pbcf4

Our learning preferences tend to develop because we favour them. This is because we feel comfortable in ourselves when we learn in this way, we are relaxed and not stressed.  Unless we have the tools to understand and manage learning anxiety, stress and challenge then we tend to withdraw. It is like pulling your hand back from the fire when it gets too close and feels the intensity of the heat.  If we were to employ a strategy, if we were to wear a glove we would be able to hold our hand closer or for longer without the same level of discomfort.  Preferences also change and are prone to influence from a number of quarters too.

personalised learning environment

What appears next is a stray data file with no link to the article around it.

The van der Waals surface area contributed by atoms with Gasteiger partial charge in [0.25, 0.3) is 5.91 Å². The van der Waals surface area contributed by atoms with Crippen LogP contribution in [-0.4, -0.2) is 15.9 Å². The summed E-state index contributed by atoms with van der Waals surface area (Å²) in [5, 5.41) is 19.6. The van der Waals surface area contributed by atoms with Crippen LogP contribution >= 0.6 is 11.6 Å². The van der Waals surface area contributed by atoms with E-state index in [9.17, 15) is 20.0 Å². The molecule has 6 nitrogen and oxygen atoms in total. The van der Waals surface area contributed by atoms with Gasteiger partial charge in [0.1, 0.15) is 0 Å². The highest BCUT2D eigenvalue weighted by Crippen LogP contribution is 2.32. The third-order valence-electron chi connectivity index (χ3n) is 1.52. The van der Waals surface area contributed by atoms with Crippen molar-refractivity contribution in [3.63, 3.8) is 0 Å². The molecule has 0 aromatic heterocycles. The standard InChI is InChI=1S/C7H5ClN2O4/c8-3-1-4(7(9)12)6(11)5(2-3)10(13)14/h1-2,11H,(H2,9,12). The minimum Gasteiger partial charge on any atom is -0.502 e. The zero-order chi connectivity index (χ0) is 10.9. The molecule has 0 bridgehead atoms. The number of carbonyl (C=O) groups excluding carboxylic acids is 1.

The problems we face as learners is that we are not in control of the school learning environment, the teacher is. Teachers create learning environments that motivate and engage learners – well most of them do, most of the time. When they do it’s memorable.  When it is not we are bored, restless, disengaged and finding learning hard. It is not reasonable though to expect teachers to teach in a way that meets several learning preferences at the same time. We saw the folly of this when teachers were asked to plan and deliver lessons to meet different learning styles when this was the new “one way”.  The result is learners with fixed mind-sets (I can only learn like this) and stressed teachers trying to spin several plates at the same time. Let me be clear I am not supporting the “one way “, what I am recommending is that teachers are encouraged  to teach in a way that meets learning needs (essential) and that tolerates learning preferences but is as individual to them as their learner’s preferences are. There are a number of benefits to this approach, as I shall explain.